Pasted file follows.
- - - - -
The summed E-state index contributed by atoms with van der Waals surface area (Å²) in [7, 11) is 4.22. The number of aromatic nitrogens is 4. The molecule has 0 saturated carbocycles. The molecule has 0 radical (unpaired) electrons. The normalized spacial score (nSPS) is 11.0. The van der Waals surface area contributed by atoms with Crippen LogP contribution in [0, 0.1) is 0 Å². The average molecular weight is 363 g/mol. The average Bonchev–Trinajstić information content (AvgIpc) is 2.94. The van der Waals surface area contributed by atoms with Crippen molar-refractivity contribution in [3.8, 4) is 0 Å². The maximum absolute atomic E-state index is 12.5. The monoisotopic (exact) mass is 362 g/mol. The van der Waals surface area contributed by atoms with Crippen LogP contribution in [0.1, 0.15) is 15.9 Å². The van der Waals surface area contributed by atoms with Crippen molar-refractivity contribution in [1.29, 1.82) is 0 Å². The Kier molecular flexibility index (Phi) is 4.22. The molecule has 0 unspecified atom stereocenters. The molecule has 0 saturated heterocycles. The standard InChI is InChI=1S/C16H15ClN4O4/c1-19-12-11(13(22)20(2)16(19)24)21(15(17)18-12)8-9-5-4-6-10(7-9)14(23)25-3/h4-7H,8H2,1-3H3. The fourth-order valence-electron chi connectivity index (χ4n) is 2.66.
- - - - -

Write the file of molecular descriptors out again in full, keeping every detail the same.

The summed E-state index contributed by atoms with van der Waals surface area (Å²) in [7, 11) is 4.22. The number of aromatic nitrogens is 4. The molecule has 0 saturated carbocycles. The molecule has 0 radical (unpaired) electrons. The normalized spacial score (nSPS) is 11.0. The van der Waals surface area contributed by atoms with Crippen LogP contribution in [0, 0.1) is 0 Å². The average molecular weight is 363 g/mol. The average Bonchev–Trinajstić information content (AvgIpc) is 2.94. The van der Waals surface area contributed by atoms with Crippen molar-refractivity contribution in [3.8, 4) is 0 Å². The maximum absolute atomic E-state index is 12.5. The monoisotopic (exact) mass is 362 g/mol. The van der Waals surface area contributed by atoms with Crippen LogP contribution in [0.1, 0.15) is 15.9 Å². The van der Waals surface area contributed by atoms with Crippen molar-refractivity contribution in [1.29, 1.82) is 0 Å². The Kier molecular flexibility index (Phi) is 4.22. The molecule has 0 unspecified atom stereocenters. The molecule has 0 saturated heterocycles. The standard InChI is InChI=1S/C16H15ClN4O4/c1-19-12-11(13(22)20(2)16(19)24)21(15(17)18-12)8-9-5-4-6-10(7-9)14(23)25-3/h4-7H,8H2,1-3H3. The fourth-order valence-electron chi connectivity index (χ4n) is 2.66.